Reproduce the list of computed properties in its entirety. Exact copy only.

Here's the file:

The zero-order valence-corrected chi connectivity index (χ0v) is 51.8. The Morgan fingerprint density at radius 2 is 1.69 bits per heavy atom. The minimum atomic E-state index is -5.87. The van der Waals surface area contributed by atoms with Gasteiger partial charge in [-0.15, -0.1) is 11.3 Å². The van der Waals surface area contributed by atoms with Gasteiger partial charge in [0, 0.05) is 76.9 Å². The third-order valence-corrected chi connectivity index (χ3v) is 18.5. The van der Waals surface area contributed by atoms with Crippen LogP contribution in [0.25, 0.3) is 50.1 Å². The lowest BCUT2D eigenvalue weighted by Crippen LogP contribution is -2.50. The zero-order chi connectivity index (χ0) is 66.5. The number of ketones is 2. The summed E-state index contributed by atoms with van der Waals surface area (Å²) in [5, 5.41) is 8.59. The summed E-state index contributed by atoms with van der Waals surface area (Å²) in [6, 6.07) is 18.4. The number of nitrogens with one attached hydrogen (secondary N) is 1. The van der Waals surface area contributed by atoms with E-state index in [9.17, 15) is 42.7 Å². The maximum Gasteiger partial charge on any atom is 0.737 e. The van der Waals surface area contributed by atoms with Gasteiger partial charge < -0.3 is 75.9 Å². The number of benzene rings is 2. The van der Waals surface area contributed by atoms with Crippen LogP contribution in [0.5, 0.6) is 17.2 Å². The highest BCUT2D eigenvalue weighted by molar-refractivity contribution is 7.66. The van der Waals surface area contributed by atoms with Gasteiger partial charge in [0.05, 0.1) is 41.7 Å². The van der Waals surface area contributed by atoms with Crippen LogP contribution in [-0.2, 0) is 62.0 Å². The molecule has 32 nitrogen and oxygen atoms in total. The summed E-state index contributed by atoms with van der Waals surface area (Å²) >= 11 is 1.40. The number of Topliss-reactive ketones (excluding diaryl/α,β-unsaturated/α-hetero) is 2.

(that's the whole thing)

The zero-order valence-corrected chi connectivity index (χ0v) is 51.8. The Morgan fingerprint density at radius 2 is 1.69 bits per heavy atom. The minimum atomic E-state index is -5.87. The van der Waals surface area contributed by atoms with Gasteiger partial charge in [-0.15, -0.1) is 11.3 Å². The van der Waals surface area contributed by atoms with Gasteiger partial charge in [0, 0.05) is 76.9 Å². The third-order valence-corrected chi connectivity index (χ3v) is 18.5. The van der Waals surface area contributed by atoms with Crippen LogP contribution in [0.25, 0.3) is 50.1 Å². The lowest BCUT2D eigenvalue weighted by Crippen LogP contribution is -2.50. The zero-order chi connectivity index (χ0) is 66.5. The number of ketones is 2. The summed E-state index contributed by atoms with van der Waals surface area (Å²) in [5, 5.41) is 8.59. The summed E-state index contributed by atoms with van der Waals surface area (Å²) in [6, 6.07) is 18.4. The number of nitrogens with one attached hydrogen (secondary N) is 1. The van der Waals surface area contributed by atoms with E-state index in [9.17, 15) is 42.7 Å². The maximum Gasteiger partial charge on any atom is 0.737 e. The van der Waals surface area contributed by atoms with Gasteiger partial charge < -0.3 is 75.9 Å². The number of benzene rings is 2. The van der Waals surface area contributed by atoms with Crippen LogP contribution in [0.5, 0.6) is 17.2 Å². The highest BCUT2D eigenvalue weighted by molar-refractivity contribution is 7.66. The van der Waals surface area contributed by atoms with Gasteiger partial charge in [0.05, 0.1) is 41.7 Å². The van der Waals surface area contributed by atoms with Crippen LogP contribution in [-0.2, 0) is 62.0 Å². The molecule has 32 nitrogen and oxygen atoms in total. The summed E-state index contributed by atoms with van der Waals surface area (Å²) >= 11 is 1.40. The number of Topliss-reactive ketones (excluding diaryl/α,β-unsaturated/α-hetero) is 2.